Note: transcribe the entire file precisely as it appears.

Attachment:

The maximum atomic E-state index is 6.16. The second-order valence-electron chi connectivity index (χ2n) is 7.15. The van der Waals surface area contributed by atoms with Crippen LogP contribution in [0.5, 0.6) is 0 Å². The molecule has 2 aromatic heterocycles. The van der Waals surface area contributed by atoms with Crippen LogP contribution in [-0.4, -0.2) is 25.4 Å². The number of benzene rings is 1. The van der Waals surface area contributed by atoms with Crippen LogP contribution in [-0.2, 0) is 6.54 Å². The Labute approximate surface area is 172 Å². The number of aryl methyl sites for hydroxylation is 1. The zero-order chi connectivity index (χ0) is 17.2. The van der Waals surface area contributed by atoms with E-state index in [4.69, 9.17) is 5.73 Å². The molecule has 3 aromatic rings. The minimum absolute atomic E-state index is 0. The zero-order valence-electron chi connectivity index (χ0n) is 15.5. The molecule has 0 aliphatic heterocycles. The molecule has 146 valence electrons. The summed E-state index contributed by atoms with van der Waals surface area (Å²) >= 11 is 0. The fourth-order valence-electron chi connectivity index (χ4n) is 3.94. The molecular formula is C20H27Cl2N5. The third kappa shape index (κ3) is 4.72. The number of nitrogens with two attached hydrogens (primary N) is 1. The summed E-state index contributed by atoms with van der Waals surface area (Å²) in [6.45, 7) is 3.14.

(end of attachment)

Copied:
The maximum atomic E-state index is 6.16. The second-order valence-electron chi connectivity index (χ2n) is 7.15. The van der Waals surface area contributed by atoms with Crippen LogP contribution in [0.5, 0.6) is 0 Å². The molecule has 2 aromatic heterocycles. The van der Waals surface area contributed by atoms with Crippen LogP contribution in [-0.4, -0.2) is 25.4 Å². The number of benzene rings is 1. The van der Waals surface area contributed by atoms with Crippen LogP contribution in [-0.2, 0) is 6.54 Å². The Labute approximate surface area is 172 Å². The number of aryl methyl sites for hydroxylation is 1. The zero-order chi connectivity index (χ0) is 17.2. The van der Waals surface area contributed by atoms with E-state index in [4.69, 9.17) is 5.73 Å². The molecule has 3 aromatic rings. The minimum absolute atomic E-state index is 0. The zero-order valence-electron chi connectivity index (χ0n) is 15.5. The molecule has 0 aliphatic heterocycles. The molecule has 146 valence electrons. The summed E-state index contributed by atoms with van der Waals surface area (Å²) >= 11 is 0. The fourth-order valence-electron chi connectivity index (χ4n) is 3.94. The molecular formula is C20H27Cl2N5. The third kappa shape index (κ3) is 4.72. The number of nitrogens with two attached hydrogens (primary N) is 1. The summed E-state index contributed by atoms with van der Waals surface area (Å²) in [6.45, 7) is 3.14.